How do we define professional communication?

Friday, 12. 19. 2008  –  Category: My Opinion

Has anyone noticed how lately our working conditions are being affected by the new business communication standards? The type of communication which used to be unacceptable in not so distant past is pretty much the norm these days. More and more often we hear blatant statements how everyone is expendable, or this is not a democracy, and how discussing issues with your boss or superiors can result in you – to put it gently – being made redundant. True or false?

We often hear a "friendly" advice how it is better not to voice your opinions or show initiative, and how keeping quiet will increase your chances of keeping your job. So what happened to being "proactive"? Can anyone remember when this was in fact a desirable value? And do we remember the word "initiative" – and when was the last time you used it? …the actual initiative, not the word itself.

We can all sense when we are being addressed with negative, apprehensive or dominating attitude in both written and spoken communication. Most of those with common sense and good manners will try to ignore these incidents, or respond gently explaining how we do not appreciate the tone. Although I have to admit this was frequently the case with lower skillset employees and junior positions, it has been creeping up to all company floors, including management and executive levels.

The communication has lost its elegance, finesse, terminology, and most importantly – yes you’ve guessed it – the communication itself. We work if fear of discussing our opinions, voicing our comments and discussing issues which may be crucial for the business – and ultimately we stop communicating.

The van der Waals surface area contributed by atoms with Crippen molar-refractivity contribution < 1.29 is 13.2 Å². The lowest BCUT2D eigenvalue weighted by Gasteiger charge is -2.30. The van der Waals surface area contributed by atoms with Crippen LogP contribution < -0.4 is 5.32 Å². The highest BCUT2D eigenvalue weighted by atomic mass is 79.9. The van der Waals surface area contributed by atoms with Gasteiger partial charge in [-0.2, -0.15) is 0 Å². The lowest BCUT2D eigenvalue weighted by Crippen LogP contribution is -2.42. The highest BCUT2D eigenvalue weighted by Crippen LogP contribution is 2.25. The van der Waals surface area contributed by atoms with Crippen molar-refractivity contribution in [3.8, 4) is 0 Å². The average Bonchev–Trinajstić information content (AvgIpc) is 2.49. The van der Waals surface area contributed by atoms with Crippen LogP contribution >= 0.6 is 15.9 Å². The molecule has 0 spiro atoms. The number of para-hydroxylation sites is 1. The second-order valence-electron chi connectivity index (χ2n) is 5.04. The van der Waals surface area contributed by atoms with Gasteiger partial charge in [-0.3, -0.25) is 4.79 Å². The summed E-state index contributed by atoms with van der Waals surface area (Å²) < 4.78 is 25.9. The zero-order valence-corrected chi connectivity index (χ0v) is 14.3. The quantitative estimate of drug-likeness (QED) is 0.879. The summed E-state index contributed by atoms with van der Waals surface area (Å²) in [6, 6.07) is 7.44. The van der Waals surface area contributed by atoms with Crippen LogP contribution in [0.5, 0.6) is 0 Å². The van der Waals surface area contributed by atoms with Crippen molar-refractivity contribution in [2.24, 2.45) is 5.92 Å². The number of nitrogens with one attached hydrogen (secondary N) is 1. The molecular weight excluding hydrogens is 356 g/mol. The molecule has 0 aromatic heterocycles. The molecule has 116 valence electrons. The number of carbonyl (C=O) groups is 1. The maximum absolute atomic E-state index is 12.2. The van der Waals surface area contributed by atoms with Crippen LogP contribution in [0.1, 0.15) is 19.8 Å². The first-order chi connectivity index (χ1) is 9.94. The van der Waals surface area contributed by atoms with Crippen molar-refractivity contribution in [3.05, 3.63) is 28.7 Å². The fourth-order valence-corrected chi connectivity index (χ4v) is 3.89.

I seem to remember having some hard time learning the rules of both written and spoken communication at place of work. I remember attending courses to improve my communication skills and learn how to compose effective presentations, and what have you… going on Away Days with the team to work on improving internal communication, share our opinions about each other and sort out our differences. I suppose I can stick those experiences where the sun never shines. The terminology, the approach, the insistence on being polite (even when the situation suggests otherwise), was the whole new science, eloquently defined as "communication skills". Yes, the term still exists – but how much is it worth today?

It is an interesting phenomenon indeed, very much on an upraise and particularly in the last 3-5 years. As patterns go, you first run into one person, usually superior to your position, with a speech impediment preventing him/her to say please or thank you. And you choose to attach this inappropriate behaviour to that particular individual. However, this individual soon becomes a group, and this group grows, so before you can say "what the f***!?" this group takes over the whole environment – so welcome to your new workplace, except nobody bothered to rewrite your job description and your employee handbook.

Bottom line, don’t become a drone. Respect your colleagues and superiors – but demand respect in return. Not a tap on the shoulder or praises, but simply respect and acknowledgement. It is as simple as that. Yes, it may get you fired – but if the alternative is to lose your integrity and lower your professional standards I’d say the price is way too high.

There is one simple truth we should all remember: the business needs you just as much as you need the work. Yes, this may sound a little on the idealistic side but after all it is the truth – we all need to make sure to always remember that.

Speak up.

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